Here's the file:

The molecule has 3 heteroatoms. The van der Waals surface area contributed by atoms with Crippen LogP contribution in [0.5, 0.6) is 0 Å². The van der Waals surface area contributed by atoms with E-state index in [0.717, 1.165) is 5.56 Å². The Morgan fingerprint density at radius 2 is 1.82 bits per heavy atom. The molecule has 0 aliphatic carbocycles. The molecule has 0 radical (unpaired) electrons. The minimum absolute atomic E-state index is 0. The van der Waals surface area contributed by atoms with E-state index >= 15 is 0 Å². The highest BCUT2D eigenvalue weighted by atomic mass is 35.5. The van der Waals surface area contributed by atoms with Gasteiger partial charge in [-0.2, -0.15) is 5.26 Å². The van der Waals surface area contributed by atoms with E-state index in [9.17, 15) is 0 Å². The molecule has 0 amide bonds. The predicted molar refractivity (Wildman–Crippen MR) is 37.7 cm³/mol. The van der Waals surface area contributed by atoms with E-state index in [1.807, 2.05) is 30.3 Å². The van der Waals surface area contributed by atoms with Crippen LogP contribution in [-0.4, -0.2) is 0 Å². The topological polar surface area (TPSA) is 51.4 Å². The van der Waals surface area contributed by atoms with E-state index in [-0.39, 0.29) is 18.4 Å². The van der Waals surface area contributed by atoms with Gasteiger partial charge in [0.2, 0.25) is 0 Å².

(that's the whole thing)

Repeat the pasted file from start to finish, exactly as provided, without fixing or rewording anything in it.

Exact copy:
The molecule has 3 heteroatoms. The van der Waals surface area contributed by atoms with Crippen LogP contribution in [0.5, 0.6) is 0 Å². The van der Waals surface area contributed by atoms with E-state index in [0.717, 1.165) is 5.56 Å². The Morgan fingerprint density at radius 2 is 1.82 bits per heavy atom. The molecule has 0 aliphatic carbocycles. The molecule has 0 radical (unpaired) electrons. The minimum absolute atomic E-state index is 0. The van der Waals surface area contributed by atoms with E-state index >= 15 is 0 Å². The highest BCUT2D eigenvalue weighted by atomic mass is 35.5. The van der Waals surface area contributed by atoms with Gasteiger partial charge in [-0.2, -0.15) is 5.26 Å². The van der Waals surface area contributed by atoms with E-state index in [9.17, 15) is 0 Å². The molecule has 0 amide bonds. The predicted molar refractivity (Wildman–Crippen MR) is 37.7 cm³/mol. The van der Waals surface area contributed by atoms with E-state index in [1.807, 2.05) is 30.3 Å². The van der Waals surface area contributed by atoms with Crippen LogP contribution in [-0.4, -0.2) is 0 Å². The topological polar surface area (TPSA) is 51.4 Å². The van der Waals surface area contributed by atoms with E-state index in [-0.39, 0.29) is 18.4 Å². The van der Waals surface area contributed by atoms with Gasteiger partial charge in [0.2, 0.25) is 0 Å².